Since the time my mind could understand why my mother wrapped pens in colourful papers and I was asked to gift each one to our respected teacher on a particular day every year, for me, Teachers Day as a child was a day for gifting pens to all the teachers whom I liked and even to those whom I disliked. I definitely didn’t have a choice. Now, as an adult with an increasing social media presence in our lives, there’s an increasing interest, both in children as well as adults, to learn anything and everything from the internet. But, even with Google becoming the personal teacher for those who can afford the internet, and however much the world might move forward, we all will definitely have that one or many individuals who inspire us, help us to be better learners, and there will always be that one individual who will be called “my favourite teacher.”
While as a 90’s kid, for me, plucking flowers from my mother’s garden along with a colourful wrapped pen, not carrying my regular bag to school, watching my friends dance to celebrate Teachers Day, was of immense pleasure, today’s Teacher’s Day celebrations might have changed. Yet, I believe, the essence still remains the same. Believing in this phase, I would like to move back to the past, the time when women in many parts of India were neither allowed to have formal education nor go out of their homes. The period when emancipation was at its strength and right to education was one of the priorities, a continued priority for gaining high literacy rate. There was a time when women in different parts of the county stole books and pages to read and write inside the four walls of the kitchen. The notion of private space being limited only to female and the public to the male, women were trained by their mothers to gain knowledge only about cooking, stitching clothes, weaving, taking care of their children, doing the household courses, etc.
Going back to the days before Sir Dr. Sarvapali Radhakrishnan was even born, there were some women educationists who first taught themselves to read and later fought for the right to formal education for girl children. While this article will only cite some of the many women educationists who have gone to different extents to educate themselves and their daughters, and also other girl children, the list is not exhaustive. These women today are called feminists; they fought for the liberation of the minds and dreamt for an India free from subjugation of women. There is no doubt that formal education in India started with the coming of the British, and was influenced by the reformist movement. Women were later allowed to go to schools, towards the beginning of the 20th century, where they were basically sent to school so that they could be involved in the nationalist movement. While most of the history has been written without many women authors, most of the writings today have been captured and preserved by the works of Geraldine Forbes, K. Lalita, Susie Tharu and Sharmila Rege.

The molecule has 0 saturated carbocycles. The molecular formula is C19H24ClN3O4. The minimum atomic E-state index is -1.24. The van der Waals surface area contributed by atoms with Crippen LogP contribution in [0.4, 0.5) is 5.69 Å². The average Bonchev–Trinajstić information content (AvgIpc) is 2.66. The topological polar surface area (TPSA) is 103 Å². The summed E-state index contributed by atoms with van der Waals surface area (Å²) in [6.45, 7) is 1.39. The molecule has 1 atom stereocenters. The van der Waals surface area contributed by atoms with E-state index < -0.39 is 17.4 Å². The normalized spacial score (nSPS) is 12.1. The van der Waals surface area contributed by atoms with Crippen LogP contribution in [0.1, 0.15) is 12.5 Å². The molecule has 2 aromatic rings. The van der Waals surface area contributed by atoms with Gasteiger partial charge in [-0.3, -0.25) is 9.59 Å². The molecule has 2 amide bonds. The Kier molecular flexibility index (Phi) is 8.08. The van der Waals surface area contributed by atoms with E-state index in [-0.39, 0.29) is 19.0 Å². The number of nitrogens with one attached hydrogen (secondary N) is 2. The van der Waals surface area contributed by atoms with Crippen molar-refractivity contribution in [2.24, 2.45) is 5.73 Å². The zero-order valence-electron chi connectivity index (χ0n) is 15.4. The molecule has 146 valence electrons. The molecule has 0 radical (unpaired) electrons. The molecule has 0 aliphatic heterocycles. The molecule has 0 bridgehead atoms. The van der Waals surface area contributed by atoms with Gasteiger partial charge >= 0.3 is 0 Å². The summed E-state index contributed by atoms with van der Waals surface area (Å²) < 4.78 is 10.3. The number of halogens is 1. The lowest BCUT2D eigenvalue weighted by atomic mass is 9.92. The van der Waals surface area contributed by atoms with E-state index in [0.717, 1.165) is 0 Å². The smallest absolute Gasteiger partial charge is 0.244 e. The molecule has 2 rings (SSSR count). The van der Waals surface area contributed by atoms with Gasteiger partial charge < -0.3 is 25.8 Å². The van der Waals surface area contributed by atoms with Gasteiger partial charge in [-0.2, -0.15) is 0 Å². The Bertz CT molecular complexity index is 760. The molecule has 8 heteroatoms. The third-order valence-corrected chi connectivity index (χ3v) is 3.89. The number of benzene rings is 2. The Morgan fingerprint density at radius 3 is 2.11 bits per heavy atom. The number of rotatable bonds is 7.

Here are some of examples of women educationist who were their own teachers and as well educated the masses.
Rasundari Devi (1809), a Bengali woman, wrote a story of her life, ‘Amar Jiban’ (My Life) that was published in 1868. Obsessed with the desire to read, she stole a page from a book and a sheet of paper from her son and kept it hidden in the kitchen where she pursued her education. This was the first autobiography written in Bengali and it is rich in its details of the period and she has portrayed her own struggle to master simple reading.